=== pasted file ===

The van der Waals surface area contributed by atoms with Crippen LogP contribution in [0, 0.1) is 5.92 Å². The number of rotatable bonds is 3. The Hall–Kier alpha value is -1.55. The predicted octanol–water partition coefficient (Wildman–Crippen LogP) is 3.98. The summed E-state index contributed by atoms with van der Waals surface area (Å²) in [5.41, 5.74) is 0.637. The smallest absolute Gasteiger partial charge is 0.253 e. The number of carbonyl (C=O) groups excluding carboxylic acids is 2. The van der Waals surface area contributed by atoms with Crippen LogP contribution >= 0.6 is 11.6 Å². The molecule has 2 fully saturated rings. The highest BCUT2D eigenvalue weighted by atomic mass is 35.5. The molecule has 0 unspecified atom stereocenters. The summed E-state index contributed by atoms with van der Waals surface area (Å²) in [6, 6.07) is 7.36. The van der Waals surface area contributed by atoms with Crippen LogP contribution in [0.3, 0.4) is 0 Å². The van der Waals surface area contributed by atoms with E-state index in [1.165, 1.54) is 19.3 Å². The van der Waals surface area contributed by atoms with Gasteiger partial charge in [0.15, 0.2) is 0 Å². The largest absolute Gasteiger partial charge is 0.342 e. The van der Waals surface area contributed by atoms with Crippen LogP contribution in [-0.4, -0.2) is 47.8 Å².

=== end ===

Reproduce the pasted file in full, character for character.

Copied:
The van der Waals surface area contributed by atoms with Crippen LogP contribution in [0, 0.1) is 5.92 Å². The number of rotatable bonds is 3. The Hall–Kier alpha value is -1.55. The predicted octanol–water partition coefficient (Wildman–Crippen LogP) is 3.98. The summed E-state index contributed by atoms with van der Waals surface area (Å²) in [5.41, 5.74) is 0.637. The smallest absolute Gasteiger partial charge is 0.253 e. The number of carbonyl (C=O) groups excluding carboxylic acids is 2. The van der Waals surface area contributed by atoms with Crippen LogP contribution >= 0.6 is 11.6 Å². The molecule has 2 fully saturated rings. The highest BCUT2D eigenvalue weighted by atomic mass is 35.5. The molecule has 0 unspecified atom stereocenters. The summed E-state index contributed by atoms with van der Waals surface area (Å²) in [6, 6.07) is 7.36. The van der Waals surface area contributed by atoms with Crippen LogP contribution in [0.3, 0.4) is 0 Å². The van der Waals surface area contributed by atoms with E-state index in [1.165, 1.54) is 19.3 Å². The van der Waals surface area contributed by atoms with Gasteiger partial charge in [0.15, 0.2) is 0 Å². The largest absolute Gasteiger partial charge is 0.342 e. The van der Waals surface area contributed by atoms with Crippen LogP contribution in [-0.4, -0.2) is 47.8 Å².